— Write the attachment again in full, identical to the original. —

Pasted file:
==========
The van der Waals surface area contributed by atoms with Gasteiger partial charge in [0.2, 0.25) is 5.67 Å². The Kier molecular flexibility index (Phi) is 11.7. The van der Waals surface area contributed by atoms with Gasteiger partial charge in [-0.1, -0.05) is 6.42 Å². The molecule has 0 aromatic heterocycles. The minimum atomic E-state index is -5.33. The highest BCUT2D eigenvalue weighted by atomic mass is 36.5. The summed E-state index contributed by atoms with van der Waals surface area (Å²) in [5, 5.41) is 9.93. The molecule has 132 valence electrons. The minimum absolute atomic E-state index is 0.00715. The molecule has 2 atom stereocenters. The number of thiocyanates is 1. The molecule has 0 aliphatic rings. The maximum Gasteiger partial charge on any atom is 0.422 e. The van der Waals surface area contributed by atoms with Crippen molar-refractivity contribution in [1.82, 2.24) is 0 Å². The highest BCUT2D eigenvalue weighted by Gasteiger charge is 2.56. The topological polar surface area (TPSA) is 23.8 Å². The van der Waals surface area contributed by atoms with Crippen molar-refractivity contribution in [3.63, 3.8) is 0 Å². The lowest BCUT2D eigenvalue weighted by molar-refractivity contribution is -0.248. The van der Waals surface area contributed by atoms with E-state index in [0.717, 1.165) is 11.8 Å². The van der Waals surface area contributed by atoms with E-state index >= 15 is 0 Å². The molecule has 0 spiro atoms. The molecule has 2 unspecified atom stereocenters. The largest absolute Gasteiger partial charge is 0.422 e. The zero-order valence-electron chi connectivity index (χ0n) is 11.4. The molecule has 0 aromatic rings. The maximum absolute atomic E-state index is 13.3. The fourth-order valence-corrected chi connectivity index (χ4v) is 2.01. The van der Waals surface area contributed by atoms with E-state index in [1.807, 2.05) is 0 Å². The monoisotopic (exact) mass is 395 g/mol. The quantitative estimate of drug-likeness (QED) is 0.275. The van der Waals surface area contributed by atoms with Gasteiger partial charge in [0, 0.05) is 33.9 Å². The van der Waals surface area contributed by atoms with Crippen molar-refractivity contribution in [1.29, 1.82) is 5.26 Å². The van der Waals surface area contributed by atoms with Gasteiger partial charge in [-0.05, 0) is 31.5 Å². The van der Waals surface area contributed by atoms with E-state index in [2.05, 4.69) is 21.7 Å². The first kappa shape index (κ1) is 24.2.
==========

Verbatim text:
The van der Waals surface area contributed by atoms with Gasteiger partial charge in [0.2, 0.25) is 5.67 Å². The Kier molecular flexibility index (Phi) is 11.7. The van der Waals surface area contributed by atoms with Gasteiger partial charge in [-0.1, -0.05) is 6.42 Å². The molecule has 0 aromatic heterocycles. The minimum atomic E-state index is -5.33. The highest BCUT2D eigenvalue weighted by atomic mass is 36.5. The summed E-state index contributed by atoms with van der Waals surface area (Å²) in [5, 5.41) is 9.93. The molecule has 132 valence electrons. The minimum absolute atomic E-state index is 0.00715. The molecule has 2 atom stereocenters. The number of thiocyanates is 1. The molecule has 0 aliphatic rings. The maximum Gasteiger partial charge on any atom is 0.422 e. The van der Waals surface area contributed by atoms with Crippen molar-refractivity contribution in [1.82, 2.24) is 0 Å². The highest BCUT2D eigenvalue weighted by Gasteiger charge is 2.56. The topological polar surface area (TPSA) is 23.8 Å². The van der Waals surface area contributed by atoms with Crippen molar-refractivity contribution in [3.63, 3.8) is 0 Å². The lowest BCUT2D eigenvalue weighted by molar-refractivity contribution is -0.248. The van der Waals surface area contributed by atoms with E-state index in [0.717, 1.165) is 11.8 Å². The van der Waals surface area contributed by atoms with E-state index >= 15 is 0 Å². The molecule has 0 spiro atoms. The molecule has 2 unspecified atom stereocenters. The largest absolute Gasteiger partial charge is 0.422 e. The zero-order valence-electron chi connectivity index (χ0n) is 11.4. The molecule has 0 aromatic rings. The maximum absolute atomic E-state index is 13.3. The fourth-order valence-corrected chi connectivity index (χ4v) is 2.01. The van der Waals surface area contributed by atoms with E-state index in [1.807, 2.05) is 0 Å². The monoisotopic (exact) mass is 395 g/mol. The quantitative estimate of drug-likeness (QED) is 0.275. The van der Waals surface area contributed by atoms with Gasteiger partial charge in [0, 0.05) is 33.9 Å². The van der Waals surface area contributed by atoms with Crippen molar-refractivity contribution in [1.29, 1.82) is 5.26 Å². The van der Waals surface area contributed by atoms with Gasteiger partial charge in [-0.05, 0) is 31.5 Å². The van der Waals surface area contributed by atoms with E-state index in [2.05, 4.69) is 21.7 Å². The first kappa shape index (κ1) is 24.2.